I still battle to try and keep things relatively compact though, so I try to make sure everything is within arm’s reach. Keeping everything close by and accessible means there’s no friction when I’m halfway through writing tracks and think I need a certain sound from a certain bit of hardware. When I see some huge sprawling studios I don’t understand why anyone would want that, as I know I’d feel lost in too much stuff. It is a constant battle though, as there’s so much great gear coming out all the time, so I’m always trying to think of new ways to rearrange things to squeeze in just one more little synth!
Which DAW do you use and why?
I use Renoise, which is a tracker style DAW. When I was younger I got into music through playing around with OctaMED on the Amiga, so making music from vertically scrolling pages of hex numbers is kind of all I know really. When I started out all I had was the Amiga, so all my tracks had to be made with a maximum of 512kb of samples over four channels. I used to make a lot of jungle and drum ’n’ bass back then, so I really became an expert at chopping and slicing samples.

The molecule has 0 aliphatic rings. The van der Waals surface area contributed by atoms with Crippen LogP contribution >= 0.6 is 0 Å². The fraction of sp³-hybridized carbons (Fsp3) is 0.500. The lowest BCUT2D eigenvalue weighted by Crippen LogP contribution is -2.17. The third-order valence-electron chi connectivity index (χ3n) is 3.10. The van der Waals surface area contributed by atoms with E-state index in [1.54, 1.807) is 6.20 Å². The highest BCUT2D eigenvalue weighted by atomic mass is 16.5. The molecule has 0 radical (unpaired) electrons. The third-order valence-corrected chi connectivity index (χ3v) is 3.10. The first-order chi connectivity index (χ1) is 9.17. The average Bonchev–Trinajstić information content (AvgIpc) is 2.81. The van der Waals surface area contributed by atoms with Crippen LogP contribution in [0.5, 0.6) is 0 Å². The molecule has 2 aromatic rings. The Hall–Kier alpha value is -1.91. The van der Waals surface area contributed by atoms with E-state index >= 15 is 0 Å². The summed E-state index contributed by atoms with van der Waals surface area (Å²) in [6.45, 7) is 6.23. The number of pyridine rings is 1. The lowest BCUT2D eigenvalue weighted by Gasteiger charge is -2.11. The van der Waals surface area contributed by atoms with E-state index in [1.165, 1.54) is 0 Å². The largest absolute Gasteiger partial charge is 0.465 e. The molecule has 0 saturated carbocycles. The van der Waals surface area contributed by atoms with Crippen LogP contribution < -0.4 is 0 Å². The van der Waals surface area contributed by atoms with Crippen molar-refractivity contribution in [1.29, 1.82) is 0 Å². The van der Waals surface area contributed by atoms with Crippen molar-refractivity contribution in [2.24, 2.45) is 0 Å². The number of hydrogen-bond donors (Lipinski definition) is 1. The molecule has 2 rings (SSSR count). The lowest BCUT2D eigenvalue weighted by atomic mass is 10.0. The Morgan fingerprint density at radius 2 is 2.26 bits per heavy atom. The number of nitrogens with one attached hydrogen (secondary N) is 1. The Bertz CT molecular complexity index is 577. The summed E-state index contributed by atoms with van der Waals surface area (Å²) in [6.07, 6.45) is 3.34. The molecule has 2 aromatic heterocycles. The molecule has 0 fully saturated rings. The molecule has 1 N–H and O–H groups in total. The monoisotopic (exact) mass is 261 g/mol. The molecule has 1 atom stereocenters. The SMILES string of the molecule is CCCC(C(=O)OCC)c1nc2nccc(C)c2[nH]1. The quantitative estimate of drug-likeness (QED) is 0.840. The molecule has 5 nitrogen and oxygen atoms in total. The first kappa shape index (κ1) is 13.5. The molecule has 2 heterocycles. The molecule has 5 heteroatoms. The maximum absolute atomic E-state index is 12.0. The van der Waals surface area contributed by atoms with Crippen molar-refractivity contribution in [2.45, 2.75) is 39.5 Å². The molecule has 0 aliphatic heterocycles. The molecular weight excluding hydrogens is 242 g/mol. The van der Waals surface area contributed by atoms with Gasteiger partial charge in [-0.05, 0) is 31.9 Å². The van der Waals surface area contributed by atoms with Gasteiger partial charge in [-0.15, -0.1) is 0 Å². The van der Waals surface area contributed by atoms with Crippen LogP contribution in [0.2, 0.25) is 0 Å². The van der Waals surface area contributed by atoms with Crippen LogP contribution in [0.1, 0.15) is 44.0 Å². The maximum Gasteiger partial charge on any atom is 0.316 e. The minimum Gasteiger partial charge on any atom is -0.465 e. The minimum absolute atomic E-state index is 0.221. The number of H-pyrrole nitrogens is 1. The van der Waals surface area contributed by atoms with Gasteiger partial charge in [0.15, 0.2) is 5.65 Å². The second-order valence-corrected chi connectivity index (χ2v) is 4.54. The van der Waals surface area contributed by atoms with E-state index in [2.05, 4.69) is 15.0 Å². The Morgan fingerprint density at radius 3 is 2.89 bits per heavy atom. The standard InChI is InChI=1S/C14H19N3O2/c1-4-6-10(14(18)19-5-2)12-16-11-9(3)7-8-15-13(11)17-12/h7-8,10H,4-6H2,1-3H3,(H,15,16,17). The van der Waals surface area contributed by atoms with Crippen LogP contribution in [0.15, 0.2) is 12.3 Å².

After moving to a PC based set up, I tried a range of DAWs but couldn’t find anything that I could work with as efficiently. With Renoise, it has full support for VSTs and MIDI sequencing, so I was able to develop out of purely sample-driven music while still keeping my working methods roughly the same. I just get to be a lot more indulgent with sample memory now, with tracks easily using up over 100Mb! I still program a lot of my drums in the same way as I used to, but the synth parts are now much longer recordings, kind of like using a 4-track recorder approach. Doing it like this means I can capture lots of variations and tweaks during a track so the synths feel more alive.
Can you tell us a bit about your modular gear?
I started getting into modular stuff around 2014 I think. I had bought an Arturia Microbrute, which has an audio input and this tiny patchy bay in the corner, and I heard in a review some mention of it being Eurorack compatible. I didn’t really know what that meant, but after looking into it I thought I could maybe build on the limited palette of the Microbrute by adding a few modules. I got a little Doepfer mini case and an Intellijel Dixie II oscillator (still my favourite analogue oscillator), which meant I could now do dual-oscillator stuff for a wider range of tones, or use it as an extra LFO.